Here, let me play the race card a bit. As a Jew, I thought the reason to go to war in Iraq wasn’t the dubious existence of weapons of mass destruction, but the indubitable evidence of genocide. I question the moral authority of the French, not to mention the Germans, in matters of genocide. As a Jew, it made my blood boil last year when European Union Ambassador Klaus-Pieter Klaiber, a German born in 1940, compared the conditions of the Taliban prisoners in Shibarghan to those at Auschwitz. Germans ought to be permanently enjoined against comparing any place whatsoever with the concentration camps. And when I saw footage of Germans and French protesting the impending war in Iraq, I couldn’t stop the thought: where were the crowds of protestors when Hitler came to power? Where were the human shields then? Colin Powell may “insist on punishing the French,” but it’s a sure bet that he’s not going to put them on trains heading east to death.

I find it difficult to see why you aren’t on my side, precisely because we are both members of groups that have been the victims of genocide. Colin Powell isn’t a racist, but Saddam Hussein certainly is. The case for intervention in a country where genocide is occurring seems crystal-clear morally if not always practically. Iraq was a no-brainer. And yes, let’s send American troops to Liberia, as we should have sent them to Sierra Leone and Rwanda. Millions would be alive today if we had.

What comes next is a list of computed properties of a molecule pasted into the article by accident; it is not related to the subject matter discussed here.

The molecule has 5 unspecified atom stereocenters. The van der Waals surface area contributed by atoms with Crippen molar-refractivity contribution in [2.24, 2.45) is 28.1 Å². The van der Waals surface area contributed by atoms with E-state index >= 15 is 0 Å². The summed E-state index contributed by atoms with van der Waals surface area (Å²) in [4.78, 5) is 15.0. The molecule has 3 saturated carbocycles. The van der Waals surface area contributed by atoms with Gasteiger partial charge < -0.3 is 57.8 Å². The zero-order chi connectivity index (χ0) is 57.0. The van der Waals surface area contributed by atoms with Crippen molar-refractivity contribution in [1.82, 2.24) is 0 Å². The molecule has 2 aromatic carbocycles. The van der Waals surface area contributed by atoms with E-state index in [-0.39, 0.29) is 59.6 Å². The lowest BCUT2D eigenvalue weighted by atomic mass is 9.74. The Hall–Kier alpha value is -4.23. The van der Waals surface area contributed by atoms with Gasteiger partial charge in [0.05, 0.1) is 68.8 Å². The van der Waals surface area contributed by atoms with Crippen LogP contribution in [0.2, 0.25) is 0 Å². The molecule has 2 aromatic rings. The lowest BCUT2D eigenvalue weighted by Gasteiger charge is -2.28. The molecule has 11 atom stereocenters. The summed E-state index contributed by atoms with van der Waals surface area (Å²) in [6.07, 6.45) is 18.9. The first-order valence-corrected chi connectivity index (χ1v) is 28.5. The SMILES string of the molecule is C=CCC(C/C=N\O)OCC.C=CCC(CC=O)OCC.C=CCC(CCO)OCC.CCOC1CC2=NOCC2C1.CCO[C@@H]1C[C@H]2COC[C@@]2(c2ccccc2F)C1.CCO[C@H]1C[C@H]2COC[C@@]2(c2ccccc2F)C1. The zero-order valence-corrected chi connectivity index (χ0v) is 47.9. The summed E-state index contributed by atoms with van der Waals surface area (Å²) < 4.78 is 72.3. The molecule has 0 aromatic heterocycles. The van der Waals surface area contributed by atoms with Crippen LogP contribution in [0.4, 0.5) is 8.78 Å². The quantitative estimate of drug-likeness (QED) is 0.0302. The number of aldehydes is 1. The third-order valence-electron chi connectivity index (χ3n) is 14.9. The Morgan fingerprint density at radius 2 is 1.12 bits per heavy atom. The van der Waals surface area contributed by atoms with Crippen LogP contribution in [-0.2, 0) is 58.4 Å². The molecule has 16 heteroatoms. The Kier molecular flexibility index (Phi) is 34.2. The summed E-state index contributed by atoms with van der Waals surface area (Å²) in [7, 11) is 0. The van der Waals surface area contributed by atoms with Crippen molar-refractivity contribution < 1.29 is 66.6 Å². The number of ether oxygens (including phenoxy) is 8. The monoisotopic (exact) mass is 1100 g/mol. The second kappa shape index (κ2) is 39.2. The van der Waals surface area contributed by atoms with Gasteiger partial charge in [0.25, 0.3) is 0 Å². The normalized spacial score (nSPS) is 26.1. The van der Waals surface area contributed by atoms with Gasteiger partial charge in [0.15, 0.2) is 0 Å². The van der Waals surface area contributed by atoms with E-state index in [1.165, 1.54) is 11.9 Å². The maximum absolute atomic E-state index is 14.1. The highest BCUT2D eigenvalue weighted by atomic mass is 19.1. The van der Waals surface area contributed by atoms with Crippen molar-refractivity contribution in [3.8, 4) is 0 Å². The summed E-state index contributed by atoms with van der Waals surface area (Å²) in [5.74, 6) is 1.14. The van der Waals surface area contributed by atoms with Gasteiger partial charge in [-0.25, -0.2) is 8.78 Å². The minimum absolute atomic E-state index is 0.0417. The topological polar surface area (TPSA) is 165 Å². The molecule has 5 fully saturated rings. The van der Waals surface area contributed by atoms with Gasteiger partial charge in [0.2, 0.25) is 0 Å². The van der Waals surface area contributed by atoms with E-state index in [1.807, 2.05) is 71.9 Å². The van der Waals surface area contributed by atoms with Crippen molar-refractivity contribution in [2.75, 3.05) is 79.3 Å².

But your stance on the war, like your view of terrorism, reflects a larger misunderstanding of politics. In your Harper’s essay you tried to assimilate terrorists to oppressed people of color, writing “to label an enemy a terrorist confers the same invisibility a colonist’s gaze confers upon the native.” You further claimed that calling someone a “terrorist” is “a refusal of dialogue, a negation of the other.” This is casually outrageous: what do terrorists do if not refuse dialogue and murder others? It is simply untrue that “anybody or everybody” could be lumped in as a terrorist. The word does have particular meanings and it is wise to keep them in mind.